HALIFAX – A local family of five facing deportation to Pakistan will have to wait a little bit longer to learn its fate.
Fakhira Chaudhry and Chaudhry Roouf Ahmad listened from the front row of a Federal Court of Appeal packed with supporters to arguments on whether they and their three children would be allowed to stay in Canada, but at the end of the 3-hour hearing Justice Robert Barnes reserved judgment in order to further examine evidence.
The family’s application to stay in Canada on humanitarian and compassionate grounds (H&C) was rejected in June of 2010. But their removal from the country, scheduled for August, was averted when the federal government declared a moratorium on deportations to Pakistan due to calamitous flooding.
The Chaudhrys are appealing the June ruling on the premise that the immigration officer who handled their case failed to take into account the best interests of their children, none of whom have ever been to Pakistan.
Defense lawyers John O’Neill and Lee Cohen argued that the case the family presented to the federal Department of Citizenship and Immigration – which included 650 pages of supporting material, including hundreds of letters of support from various individuals and organizations in the community – was dealt with in one business day, scarcely enough time to give due consideration to the applicants’ arguments.
Since the nature of a deportation hearing is a “winner-take-all,” said O’Neill, the decision maker must “fully review, not simply scan, all the materials” presented.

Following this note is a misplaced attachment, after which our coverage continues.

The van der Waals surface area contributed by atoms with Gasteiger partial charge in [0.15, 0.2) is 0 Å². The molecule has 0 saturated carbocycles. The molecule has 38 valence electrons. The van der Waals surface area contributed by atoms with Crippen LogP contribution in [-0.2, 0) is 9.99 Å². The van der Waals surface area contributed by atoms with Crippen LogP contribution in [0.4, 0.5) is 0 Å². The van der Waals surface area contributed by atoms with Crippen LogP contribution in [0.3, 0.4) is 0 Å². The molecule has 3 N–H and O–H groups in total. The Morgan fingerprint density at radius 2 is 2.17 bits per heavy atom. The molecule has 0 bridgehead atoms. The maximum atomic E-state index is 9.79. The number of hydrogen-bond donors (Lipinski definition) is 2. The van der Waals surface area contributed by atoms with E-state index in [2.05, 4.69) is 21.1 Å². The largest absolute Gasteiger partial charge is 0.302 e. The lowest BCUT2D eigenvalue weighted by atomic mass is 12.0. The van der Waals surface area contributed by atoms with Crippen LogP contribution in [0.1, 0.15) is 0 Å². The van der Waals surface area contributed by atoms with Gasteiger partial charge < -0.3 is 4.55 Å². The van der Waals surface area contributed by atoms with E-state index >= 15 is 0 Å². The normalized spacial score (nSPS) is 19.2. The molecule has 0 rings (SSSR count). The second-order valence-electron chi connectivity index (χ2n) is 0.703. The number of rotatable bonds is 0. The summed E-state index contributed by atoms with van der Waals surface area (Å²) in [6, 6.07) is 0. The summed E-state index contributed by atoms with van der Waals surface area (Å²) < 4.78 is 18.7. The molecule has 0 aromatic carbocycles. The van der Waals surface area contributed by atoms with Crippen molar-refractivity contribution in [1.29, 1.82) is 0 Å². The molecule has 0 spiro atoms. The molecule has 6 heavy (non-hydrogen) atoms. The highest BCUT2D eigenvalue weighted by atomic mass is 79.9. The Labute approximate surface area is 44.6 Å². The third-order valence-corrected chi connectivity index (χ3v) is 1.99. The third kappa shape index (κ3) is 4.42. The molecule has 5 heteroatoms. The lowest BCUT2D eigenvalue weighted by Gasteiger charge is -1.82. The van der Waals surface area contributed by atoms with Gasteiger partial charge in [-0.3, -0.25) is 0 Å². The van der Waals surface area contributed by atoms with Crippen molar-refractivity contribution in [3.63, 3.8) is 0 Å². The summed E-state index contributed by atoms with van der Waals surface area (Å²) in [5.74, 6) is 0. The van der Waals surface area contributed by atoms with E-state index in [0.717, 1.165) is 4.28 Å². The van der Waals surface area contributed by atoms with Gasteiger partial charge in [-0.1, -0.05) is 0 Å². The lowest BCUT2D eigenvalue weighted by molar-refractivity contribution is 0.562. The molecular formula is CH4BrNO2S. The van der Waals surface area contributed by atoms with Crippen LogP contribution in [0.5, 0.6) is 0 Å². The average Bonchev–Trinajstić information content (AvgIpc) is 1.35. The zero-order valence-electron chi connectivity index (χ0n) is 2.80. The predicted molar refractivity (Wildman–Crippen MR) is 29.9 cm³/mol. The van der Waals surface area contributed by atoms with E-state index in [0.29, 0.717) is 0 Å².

Crown prosecutor Monica Chan countered that though the Chaudhrys would certainly face hardship if they were forced to return to Pakistan, it was not clear that they would face “unusual or disproportionate hardship.”
Chan also argued that the Chaudhrys’ application had not included enough evidence to support their claim that their two daughters, aged 9 and 3, would face particular difficulties in Pakistan when compared to their lives in Canada.
“There are no country reports, no details of how the interests of the children are going to be compromised – only very general statements,” Chan said.
Outside the courtroom, supporters of the family who could not get seats in the courtroom milled about, some taking care of the Chaudhrys’ children while their parents sat in court. In total more than 100 people attended the hearing.
Evidently pleased with the show of support from the community, Chaudry Ahmad said numbers of people in the courtroom would have been even higher if not for -25 degree weather and the fact the hearing took place on a workday.
“In churches, in malls, thousands of people support us,” Chaudhry said.
Manzoor Ahmad, a friend of the family, noted the hardships the family faced from the protracted refugee process. “He’s been fighting more than seven years,” said Ahmad. “Every day he’s not sleeping well because of immigration stuff.”
“Everyone knows the situation in Pakistan,” Mr. Chaudhry said. “I look [to] my children’s future…This is my children’s home, my children’s country.”
“Media, you know more than me which countries have many problems,” he added, explaining why he continues to fight his family's deportation.
The Chaudhrys’ oldest daughter, Rukhna Roouf, was born in the United States and moved to Canada at the age of two.
“All my friends are here. I like the schools here,” she said. “Pakistan has bombs and stuff.”